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Fanshawe's Innovation Village nearing its first phase

Credit: DYLAN CHARETTE

Innovation Village, a collaborative learning space that will transform Forwell Hall and the library, is expected to start its first phase of development just before the holidays.


Emily Stewart | Interrobang | News | October 18th, 2019




Fanshawe College’s Innovation Village is expected to start Phase One of its development before the New Year.

Innovation Village is described on the College’s website as a hub where students and faculty can collaborate with the greater London, Ont. community.

Anne Marie DeCicco-Best, Fanshawe’s executive advisor and government relations, said that Innovation Village will be in three phases, and is expected to be completed by the spring of 2023. The first phase is expected to begin just before the College community begins their Christmas Break.

“One thing we found and kept hearing feedback on from the community partners was that it is sometimes very difficult to find a way into Fanshawe if you don’t know someone or don’t know a program or aren’t familiar with the way our system works,” said DeCicco-Best.

She added that Innovation Village will become a hub for business, industry, and community partners to connect with students and faculty.

“Lots of other colleges and universities are finding right across this country,” she said. “That if you really want to be part of the economic dynamic of a community, then finding a way into the College in the easiest, quickest, most efficient way, is a very essential part of that.”

DeCicco-Best said that Innovation Village will cost $58-million and cover 66,000 square feet of renovations.

She added that the College is looking for all three levels of government to provide funding. In spring 2019, Fanshawe sent in their FedDev Ontario application, asking the federal government for $15 million dollars. The College is also looking for $3 million from the London Community Grants program, which could be spread over four years.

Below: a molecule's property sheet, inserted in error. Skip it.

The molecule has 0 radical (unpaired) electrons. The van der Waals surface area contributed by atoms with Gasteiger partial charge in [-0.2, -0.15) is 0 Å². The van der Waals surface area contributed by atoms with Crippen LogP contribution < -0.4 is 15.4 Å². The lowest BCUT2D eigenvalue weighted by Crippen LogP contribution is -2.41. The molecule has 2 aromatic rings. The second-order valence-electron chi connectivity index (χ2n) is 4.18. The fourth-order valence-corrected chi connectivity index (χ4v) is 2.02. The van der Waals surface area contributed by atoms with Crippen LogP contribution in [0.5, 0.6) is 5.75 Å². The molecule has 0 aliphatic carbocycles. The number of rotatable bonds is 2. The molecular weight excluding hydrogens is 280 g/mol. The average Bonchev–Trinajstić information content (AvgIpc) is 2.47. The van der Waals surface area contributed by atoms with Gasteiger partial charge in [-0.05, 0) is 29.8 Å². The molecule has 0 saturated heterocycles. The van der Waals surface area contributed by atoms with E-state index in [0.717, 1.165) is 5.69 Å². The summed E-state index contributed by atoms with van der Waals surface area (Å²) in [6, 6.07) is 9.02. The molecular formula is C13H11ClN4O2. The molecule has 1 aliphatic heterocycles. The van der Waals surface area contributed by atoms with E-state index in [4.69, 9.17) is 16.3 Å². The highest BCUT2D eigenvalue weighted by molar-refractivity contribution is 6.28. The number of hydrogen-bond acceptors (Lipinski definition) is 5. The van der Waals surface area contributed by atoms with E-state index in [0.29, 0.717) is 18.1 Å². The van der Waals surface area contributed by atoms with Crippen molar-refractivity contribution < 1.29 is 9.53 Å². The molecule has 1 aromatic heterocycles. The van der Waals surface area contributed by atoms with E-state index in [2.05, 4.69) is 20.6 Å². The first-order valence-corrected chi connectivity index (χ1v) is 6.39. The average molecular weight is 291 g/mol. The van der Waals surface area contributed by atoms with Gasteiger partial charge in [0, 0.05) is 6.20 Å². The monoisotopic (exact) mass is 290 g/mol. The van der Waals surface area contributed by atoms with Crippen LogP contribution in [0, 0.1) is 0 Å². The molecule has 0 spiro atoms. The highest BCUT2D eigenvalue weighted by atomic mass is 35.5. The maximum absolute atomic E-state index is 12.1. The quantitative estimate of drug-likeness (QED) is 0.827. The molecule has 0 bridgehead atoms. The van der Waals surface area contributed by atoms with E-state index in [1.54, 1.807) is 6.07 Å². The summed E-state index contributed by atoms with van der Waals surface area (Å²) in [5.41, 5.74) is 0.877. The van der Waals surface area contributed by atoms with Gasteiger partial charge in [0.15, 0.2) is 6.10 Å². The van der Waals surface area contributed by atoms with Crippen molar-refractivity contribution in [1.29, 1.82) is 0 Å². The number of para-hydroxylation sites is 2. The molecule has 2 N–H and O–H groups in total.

“We weren’t expecting that we would need it all at the same time,” DeCicco-Best said.

She expects to hear back about federal funding after the Oct. 21 federal election and that the College’s Innovation Village funding request could be part of London’s municipal budget process in the winter. Next year, the College will look towards provincial funding.

The Strategic Priorities and Policy Committee voted 13-0 to acknowledge they received Fanshawe’s presentation during the Sept. 30 meeting at City Hall. Ward 10 Councillor Paul Van Meerbergen withdrew from voting because he’s a father to two Fanshawe students.

During that meeting, Fanshawe College president Peter Devlin presented the College’s goals of Innovation Village to the committee. DeCicco-Best and David Belford, Innovation Village’s executive director, were also present.

Devlin said the food processing, technology, health, and digital creative industries in particular will see significant changes and challenges in the future. He added today’s grads will work in about five different industries with 17 different jobs over their career, and that 65 per cent of current elementary school students will work in jobs that are not yet existent.

“At Fanshawe, we believe the best way to predict the future is to invent it,” he said.

Devlin further described what Innovation Village will look like when complete. Students will receive support for their research, entrepreneurial, and creative tasks in collaborative workspaces, a makerspace, and multimedia and virtual reality labs.